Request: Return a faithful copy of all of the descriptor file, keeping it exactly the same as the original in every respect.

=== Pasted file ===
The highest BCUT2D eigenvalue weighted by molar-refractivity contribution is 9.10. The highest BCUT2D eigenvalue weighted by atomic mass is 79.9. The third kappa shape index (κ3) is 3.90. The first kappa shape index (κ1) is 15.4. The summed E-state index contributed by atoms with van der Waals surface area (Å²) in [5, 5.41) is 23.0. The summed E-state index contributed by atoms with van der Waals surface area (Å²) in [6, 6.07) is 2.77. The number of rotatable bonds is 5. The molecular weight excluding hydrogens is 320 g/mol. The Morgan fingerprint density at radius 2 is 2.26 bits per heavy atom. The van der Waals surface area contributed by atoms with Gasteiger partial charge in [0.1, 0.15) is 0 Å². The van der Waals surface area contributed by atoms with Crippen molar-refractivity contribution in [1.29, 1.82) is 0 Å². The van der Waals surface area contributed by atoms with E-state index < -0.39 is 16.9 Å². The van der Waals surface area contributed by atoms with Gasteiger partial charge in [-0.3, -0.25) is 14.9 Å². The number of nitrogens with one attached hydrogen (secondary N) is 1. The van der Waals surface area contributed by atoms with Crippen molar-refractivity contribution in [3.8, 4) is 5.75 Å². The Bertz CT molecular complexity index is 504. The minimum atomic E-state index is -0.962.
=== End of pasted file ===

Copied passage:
The highest BCUT2D eigenvalue weighted by molar-refractivity contribution is 9.10. The highest BCUT2D eigenvalue weighted by atomic mass is 79.9. The third kappa shape index (κ3) is 3.90. The first kappa shape index (κ1) is 15.4. The summed E-state index contributed by atoms with van der Waals surface area (Å²) in [5, 5.41) is 23.0. The summed E-state index contributed by atoms with van der Waals surface area (Å²) in [6, 6.07) is 2.77. The number of rotatable bonds is 5. The molecular weight excluding hydrogens is 320 g/mol. The Morgan fingerprint density at radius 2 is 2.26 bits per heavy atom. The van der Waals surface area contributed by atoms with Gasteiger partial charge in [0.1, 0.15) is 0 Å². The van der Waals surface area contributed by atoms with Crippen molar-refractivity contribution in [1.29, 1.82) is 0 Å². The van der Waals surface area contributed by atoms with E-state index < -0.39 is 16.9 Å². The van der Waals surface area contributed by atoms with Gasteiger partial charge in [-0.3, -0.25) is 14.9 Å². The number of nitrogens with one attached hydrogen (secondary N) is 1. The van der Waals surface area contributed by atoms with Crippen molar-refractivity contribution in [3.8, 4) is 5.75 Å². The Bertz CT molecular complexity index is 504. The minimum atomic E-state index is -0.962.